Search

Rainy Day's Books, Video Games and Other Writings

Tag

self-help

Book Review: You Are a Badass: How to Stop Doubting Your Greatness and Start Living an Awesome Life

Rating: 3.5 stars

In this refreshingly entertaining how-to guide, #1 New York Times Bestselling Author and world-traveling success coach, Jen Sincero, serves up 27 bite-sized chapters full of hilariously inspiring stories, sage advice, easy exercises, and the occasional swear word. If you’re ready to make some serious changes around here, You Are a Badass will help you: Identify and change the self-sabotaging beliefs and behaviors that stop you from getting what you want, blast past your fears so you can take big exciting risks, figure out how to make some damn money already, learn to love yourself and others, set big goals and reach them – it will basically show you how to create a life you totally love, and how to create it now.

By the end of You Are a Badass, you’ll understand why you are how you are, how to love what you can’t change, how to change what you don’t love, and how to use The Force to kick some serious ass.

Self-help books aren’t something I actively set out to read because I usually feel like I have to take time to reflect on what I’m reading in each chapter before going on to the next one. But being referred to as a badass made me feel pumped up to get into this book and see what it was all about. You Are a Badass was overall a good read for me. I enjoyed it because of how when I read these chapters, I felt inspired by the author and what she was saying. I found her insight very light-hearted but also funny and I felt like she offered overall some good advice. And while at times I found it annoying that she put as her last piece of advice in every chapter “love yourself,” there were some chapters after reading them where I found that advice more helpful than others.

The first couple of chapters in this book were really good and made me interested in continuing to read what she had to say. I especially appreciated the chapter about affirmations and meditation along with her thoughts about source energy as a whole.  

But I feel like as this book went on, I was slowly starting to lose interest in what she was saying. I think that’s because in certain chapters Jen Sincero didn’t sound overall empathetic to other people. And what I mean by that is she sometimes sounded tone-deaf to me when offering some of her advice. I understand that sometimes tough love is needed to get a point across, but I don’t think that’s where the issue came from for me. I think for me it was more she was talking from a point of privilege than anything else. I saw this in the chapter where she talks about money along with some of the other chapters as well.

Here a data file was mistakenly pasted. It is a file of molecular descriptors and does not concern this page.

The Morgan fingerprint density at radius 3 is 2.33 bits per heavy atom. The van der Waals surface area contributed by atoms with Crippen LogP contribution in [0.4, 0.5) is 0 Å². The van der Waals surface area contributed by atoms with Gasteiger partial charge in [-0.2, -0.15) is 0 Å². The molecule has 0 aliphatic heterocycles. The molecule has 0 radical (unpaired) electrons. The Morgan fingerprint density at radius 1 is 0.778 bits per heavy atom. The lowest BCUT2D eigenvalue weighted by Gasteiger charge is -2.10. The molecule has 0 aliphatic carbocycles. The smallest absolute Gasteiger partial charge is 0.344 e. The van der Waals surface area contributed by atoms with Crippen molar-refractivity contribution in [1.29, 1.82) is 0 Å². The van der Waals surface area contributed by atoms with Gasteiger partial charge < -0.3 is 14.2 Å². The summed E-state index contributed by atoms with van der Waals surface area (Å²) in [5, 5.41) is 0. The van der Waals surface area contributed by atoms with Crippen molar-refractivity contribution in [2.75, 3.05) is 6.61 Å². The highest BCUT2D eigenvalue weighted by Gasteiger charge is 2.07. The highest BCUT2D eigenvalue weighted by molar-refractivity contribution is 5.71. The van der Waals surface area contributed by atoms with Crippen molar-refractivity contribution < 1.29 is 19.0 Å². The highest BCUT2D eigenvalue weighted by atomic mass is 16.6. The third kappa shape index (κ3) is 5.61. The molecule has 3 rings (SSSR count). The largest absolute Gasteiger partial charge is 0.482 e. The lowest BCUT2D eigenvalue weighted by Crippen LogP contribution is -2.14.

I feel like this criticism for me stems from the idea of “visualize what you want your life to look like and it’ll happen.” I feel like the problem I have with the idea of visualizing your life is that there are things you actually have to do to make what you want in life to happen. You can’t just sit and do nothing and then what you want will happen. Depending on what you’re trying to achieve, there are some steps you have to take to make changes in your life. You can’t just visualize them or want them really badly to get it. Even if there are things you want to do and you try and set yourself up for those things, there’s no guarantee that you’ll get what you want.

And in order to accomplish your goals, there are going to be some challenges along the way you’ll have to deal with, which she didn’t mention at all throughout this book. I feel like she was overall saying in that regard that if you want something, you won’t use excuses not to make it happen. While that is overall true in most cases, there are some things that are beyond your control when it comes to achieving what you want from life, and she never once acknowledges how to overcome any challenges you could potentially face to achieve the life you want for yourself. And I have a problem with that in this self-help book.